Customer-centric · Uncategorized

You talking to me? You talking to ME!?!

A number of years ago I was visiting a Sears Hardware store in Houston. As we walked through the single entrance door from the parking lot we encountered a big, handwritten sign that said something like:

“All D/9 on sale today. Take 10% off throughout the store.”

Now because you are a sophisticated strategy and marketing person, I’m sure you immediately knew that “D/9” is an abbreviation for “Division 9”, and that Division 9 is the internal Sears nomenclature for its tool department. My guess is that the actual folks with money to spend in our store were not only confused, they probably thought we were a bunch of idiots. Guilty.

This morning I woke up to my daily deal e-mail from Living Social. This one featured a “concealed handgun license course” offer. Now, I do live in Texas, so they get a few points for being “market sensitive.” They probably don’t sent this particular deal to the Godless, Constitution-destroying Socialists up north.

But if they knew anything about ME, they would know my interest in this deal is somewhere just south of zero. And while I’m on it, they can stop sending me deals for a Brazilian Blowout, kids’ clothing (my children are 17 and 14) and the Micro-dermabrasion treatment at a salon that is 20 miles away.

Just because email (or a handwritten sign) is cheap, doesn’t mean you shouldn’t care how personalized and relevant your communication is.

When you repeatedly show me that you don’t know me, I start to tune out. And eventually I don’t make that trip to your store, I don’t tell my friends and colleagues about how great you are and the “unsubscribe” button becomes my best friend.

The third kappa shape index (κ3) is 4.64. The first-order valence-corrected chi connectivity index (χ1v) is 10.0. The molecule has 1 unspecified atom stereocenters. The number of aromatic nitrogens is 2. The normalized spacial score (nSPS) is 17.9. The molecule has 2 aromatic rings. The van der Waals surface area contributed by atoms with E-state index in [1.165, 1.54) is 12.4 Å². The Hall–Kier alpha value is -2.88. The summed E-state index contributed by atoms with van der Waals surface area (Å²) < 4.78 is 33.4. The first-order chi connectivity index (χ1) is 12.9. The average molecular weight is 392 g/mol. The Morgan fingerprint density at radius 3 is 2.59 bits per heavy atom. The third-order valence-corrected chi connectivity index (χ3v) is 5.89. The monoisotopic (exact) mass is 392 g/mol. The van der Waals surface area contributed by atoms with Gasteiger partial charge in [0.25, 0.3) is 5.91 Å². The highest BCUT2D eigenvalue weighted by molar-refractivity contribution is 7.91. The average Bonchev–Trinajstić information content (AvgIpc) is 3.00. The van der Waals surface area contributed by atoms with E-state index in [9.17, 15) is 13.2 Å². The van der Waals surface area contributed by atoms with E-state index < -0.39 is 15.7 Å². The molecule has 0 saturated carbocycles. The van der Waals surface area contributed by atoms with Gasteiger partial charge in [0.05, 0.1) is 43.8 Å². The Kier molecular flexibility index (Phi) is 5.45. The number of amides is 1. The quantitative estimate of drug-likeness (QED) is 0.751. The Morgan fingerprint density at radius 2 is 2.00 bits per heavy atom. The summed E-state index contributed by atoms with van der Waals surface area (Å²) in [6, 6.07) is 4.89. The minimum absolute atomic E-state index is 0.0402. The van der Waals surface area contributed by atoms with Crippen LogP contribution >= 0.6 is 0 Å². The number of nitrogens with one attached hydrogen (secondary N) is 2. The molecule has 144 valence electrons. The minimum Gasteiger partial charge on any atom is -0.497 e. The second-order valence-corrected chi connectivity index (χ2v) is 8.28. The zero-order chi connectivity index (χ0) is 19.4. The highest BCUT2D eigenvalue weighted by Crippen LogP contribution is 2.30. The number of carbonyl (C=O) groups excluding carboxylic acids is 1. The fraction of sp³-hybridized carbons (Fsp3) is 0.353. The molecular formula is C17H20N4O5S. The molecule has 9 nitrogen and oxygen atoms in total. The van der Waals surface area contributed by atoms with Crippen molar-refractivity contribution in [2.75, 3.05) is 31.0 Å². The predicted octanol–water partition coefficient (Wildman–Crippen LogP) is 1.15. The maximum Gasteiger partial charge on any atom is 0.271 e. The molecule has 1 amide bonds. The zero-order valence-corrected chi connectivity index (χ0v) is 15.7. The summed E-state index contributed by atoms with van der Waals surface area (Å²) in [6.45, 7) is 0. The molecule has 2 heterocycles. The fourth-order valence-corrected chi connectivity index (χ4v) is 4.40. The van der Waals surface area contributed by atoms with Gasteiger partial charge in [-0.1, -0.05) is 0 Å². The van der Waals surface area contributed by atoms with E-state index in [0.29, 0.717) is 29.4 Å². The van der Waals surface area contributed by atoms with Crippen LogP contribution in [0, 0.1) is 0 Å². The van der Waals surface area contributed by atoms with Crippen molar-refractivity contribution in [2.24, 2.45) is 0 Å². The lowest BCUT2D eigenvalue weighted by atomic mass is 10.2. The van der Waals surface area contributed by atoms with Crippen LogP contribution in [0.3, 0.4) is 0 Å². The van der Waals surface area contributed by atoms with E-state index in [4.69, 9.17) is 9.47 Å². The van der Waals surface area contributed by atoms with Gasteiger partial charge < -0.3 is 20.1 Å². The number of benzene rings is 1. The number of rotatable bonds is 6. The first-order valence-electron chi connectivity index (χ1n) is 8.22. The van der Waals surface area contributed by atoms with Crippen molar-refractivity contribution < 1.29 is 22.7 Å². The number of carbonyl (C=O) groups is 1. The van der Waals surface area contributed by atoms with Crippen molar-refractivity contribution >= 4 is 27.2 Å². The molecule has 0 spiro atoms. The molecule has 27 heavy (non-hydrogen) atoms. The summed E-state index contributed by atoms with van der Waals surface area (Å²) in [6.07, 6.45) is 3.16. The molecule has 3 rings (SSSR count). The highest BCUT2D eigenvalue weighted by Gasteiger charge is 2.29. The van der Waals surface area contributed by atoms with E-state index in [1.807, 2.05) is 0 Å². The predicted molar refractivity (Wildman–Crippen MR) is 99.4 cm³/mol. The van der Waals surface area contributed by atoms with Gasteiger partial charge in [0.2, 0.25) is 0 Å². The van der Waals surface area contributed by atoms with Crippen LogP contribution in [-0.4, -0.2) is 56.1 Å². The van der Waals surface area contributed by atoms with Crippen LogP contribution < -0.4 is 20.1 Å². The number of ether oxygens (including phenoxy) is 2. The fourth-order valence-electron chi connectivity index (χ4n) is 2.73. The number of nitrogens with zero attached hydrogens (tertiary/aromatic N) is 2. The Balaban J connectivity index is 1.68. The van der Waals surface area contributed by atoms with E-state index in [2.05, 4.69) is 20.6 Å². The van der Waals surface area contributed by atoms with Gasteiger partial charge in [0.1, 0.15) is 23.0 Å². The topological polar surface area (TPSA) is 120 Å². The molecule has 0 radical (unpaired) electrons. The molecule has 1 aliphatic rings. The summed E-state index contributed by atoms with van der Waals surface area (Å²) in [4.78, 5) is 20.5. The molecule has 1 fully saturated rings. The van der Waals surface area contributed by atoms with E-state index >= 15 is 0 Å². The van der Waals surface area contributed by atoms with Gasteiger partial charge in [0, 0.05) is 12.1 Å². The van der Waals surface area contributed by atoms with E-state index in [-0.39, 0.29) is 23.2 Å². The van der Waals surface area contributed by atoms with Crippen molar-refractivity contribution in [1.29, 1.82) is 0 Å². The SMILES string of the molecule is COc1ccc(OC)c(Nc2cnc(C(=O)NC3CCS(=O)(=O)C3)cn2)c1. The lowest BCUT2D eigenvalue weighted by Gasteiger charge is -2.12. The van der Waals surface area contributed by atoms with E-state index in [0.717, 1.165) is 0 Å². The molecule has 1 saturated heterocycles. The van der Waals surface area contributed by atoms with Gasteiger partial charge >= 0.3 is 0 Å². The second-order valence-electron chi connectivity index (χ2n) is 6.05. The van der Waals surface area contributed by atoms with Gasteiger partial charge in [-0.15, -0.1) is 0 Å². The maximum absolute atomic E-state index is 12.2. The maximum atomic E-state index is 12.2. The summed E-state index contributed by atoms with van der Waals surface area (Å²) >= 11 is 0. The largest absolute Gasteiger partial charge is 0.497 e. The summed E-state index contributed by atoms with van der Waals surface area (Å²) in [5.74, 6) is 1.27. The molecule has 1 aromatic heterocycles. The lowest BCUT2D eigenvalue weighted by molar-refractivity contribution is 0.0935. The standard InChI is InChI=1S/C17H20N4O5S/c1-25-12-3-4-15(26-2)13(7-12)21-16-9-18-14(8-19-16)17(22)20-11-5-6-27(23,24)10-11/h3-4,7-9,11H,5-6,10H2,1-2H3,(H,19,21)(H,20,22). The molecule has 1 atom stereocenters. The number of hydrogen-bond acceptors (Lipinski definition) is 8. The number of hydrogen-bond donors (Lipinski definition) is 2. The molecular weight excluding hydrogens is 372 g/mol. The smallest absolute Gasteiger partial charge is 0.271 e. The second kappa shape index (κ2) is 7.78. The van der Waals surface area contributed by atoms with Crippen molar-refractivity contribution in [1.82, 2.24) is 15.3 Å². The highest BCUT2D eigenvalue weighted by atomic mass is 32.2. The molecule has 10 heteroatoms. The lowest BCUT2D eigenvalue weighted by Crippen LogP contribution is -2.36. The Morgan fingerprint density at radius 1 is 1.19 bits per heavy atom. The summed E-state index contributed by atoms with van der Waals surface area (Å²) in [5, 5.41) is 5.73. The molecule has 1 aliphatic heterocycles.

You talking to me? You had better be.

 

6 thoughts on “You talking to me? You talking to ME!?!

      1. Groupon filed its registration for an IPO, expected to raise up to $750 million, on June 2. I have taken advantage of only one of their offers in the last year. Most people I know tell me the same thing about them. So how do you explain their valuation of their offers don’t appeal to most people.

      2. This blog was not a comment on Groupon’s valuation (which, until the IPO, is not firmly established anyway. And a “successful” IPO is certainly no guarantee of a long-term high valuation. My worthless Garden.com stock from 2001 is testament to that).

        Groupon’s dramatic growth is impressive, and there is no doubt that, so far, they have attracted lots of consumers and retail partners. They have also spent more than 50% of their revenues on marketing to accomplish this and are losing tons of money. If you believe this valuation is fundamentally sound you should also believe that it would be even higher if they were doing a better job being relevant, personalized and remarkable.

        The final story on Groupon, Living Social and the others pursuing variations of the daily deal model is far from being told. To be clear, I am NOT predicting that their bubble is about to burst. I am saying that they have a long way to go in evolving their consumer value proposition and improving the underlying economics of their business. Should be fun to watch. For now, I’m not investing.

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